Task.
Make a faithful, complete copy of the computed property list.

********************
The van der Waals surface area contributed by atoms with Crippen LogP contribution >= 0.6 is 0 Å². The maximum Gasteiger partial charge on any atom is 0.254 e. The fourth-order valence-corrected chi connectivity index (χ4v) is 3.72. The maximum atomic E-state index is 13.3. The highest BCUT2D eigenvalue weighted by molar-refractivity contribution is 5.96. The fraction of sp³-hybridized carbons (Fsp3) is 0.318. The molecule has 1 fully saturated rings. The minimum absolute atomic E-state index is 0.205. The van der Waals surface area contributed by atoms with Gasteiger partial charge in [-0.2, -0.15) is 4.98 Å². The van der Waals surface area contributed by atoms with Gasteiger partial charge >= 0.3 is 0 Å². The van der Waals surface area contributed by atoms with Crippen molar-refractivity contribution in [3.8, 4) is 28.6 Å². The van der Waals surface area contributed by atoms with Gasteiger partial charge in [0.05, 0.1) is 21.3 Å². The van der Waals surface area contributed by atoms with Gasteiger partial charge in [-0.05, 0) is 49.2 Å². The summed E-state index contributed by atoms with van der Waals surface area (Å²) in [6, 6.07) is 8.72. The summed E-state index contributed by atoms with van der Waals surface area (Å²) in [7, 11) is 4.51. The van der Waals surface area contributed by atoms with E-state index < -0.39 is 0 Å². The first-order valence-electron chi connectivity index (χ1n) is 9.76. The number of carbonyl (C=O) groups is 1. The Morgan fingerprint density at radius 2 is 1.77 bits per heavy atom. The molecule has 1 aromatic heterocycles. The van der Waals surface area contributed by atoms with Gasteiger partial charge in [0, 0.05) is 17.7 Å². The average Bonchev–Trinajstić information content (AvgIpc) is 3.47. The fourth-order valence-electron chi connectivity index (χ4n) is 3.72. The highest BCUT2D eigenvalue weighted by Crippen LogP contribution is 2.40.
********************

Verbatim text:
The van der Waals surface area contributed by atoms with Crippen LogP contribution >= 0.6 is 0 Å². The maximum Gasteiger partial charge on any atom is 0.254 e. The fourth-order valence-corrected chi connectivity index (χ4v) is 3.72. The maximum atomic E-state index is 13.3. The highest BCUT2D eigenvalue weighted by molar-refractivity contribution is 5.96. The fraction of sp³-hybridized carbons (Fsp3) is 0.318. The molecule has 1 fully saturated rings. The minimum absolute atomic E-state index is 0.205. The van der Waals surface area contributed by atoms with Gasteiger partial charge in [-0.2, -0.15) is 4.98 Å². The van der Waals surface area contributed by atoms with Gasteiger partial charge >= 0.3 is 0 Å². The van der Waals surface area contributed by atoms with Crippen molar-refractivity contribution in [3.8, 4) is 28.6 Å². The van der Waals surface area contributed by atoms with Gasteiger partial charge in [0.05, 0.1) is 21.3 Å². The van der Waals surface area contributed by atoms with Gasteiger partial charge in [-0.05, 0) is 49.2 Å². The summed E-state index contributed by atoms with van der Waals surface area (Å²) in [6, 6.07) is 8.72. The summed E-state index contributed by atoms with van der Waals surface area (Å²) in [7, 11) is 4.51. The van der Waals surface area contributed by atoms with E-state index < -0.39 is 0 Å². The first-order valence-electron chi connectivity index (χ1n) is 9.76. The number of carbonyl (C=O) groups is 1. The Morgan fingerprint density at radius 2 is 1.77 bits per heavy atom. The molecule has 1 aromatic heterocycles. The van der Waals surface area contributed by atoms with Gasteiger partial charge in [0, 0.05) is 17.7 Å². The average Bonchev–Trinajstić information content (AvgIpc) is 3.47. The fourth-order valence-electron chi connectivity index (χ4n) is 3.72. The highest BCUT2D eigenvalue weighted by Crippen LogP contribution is 2.40.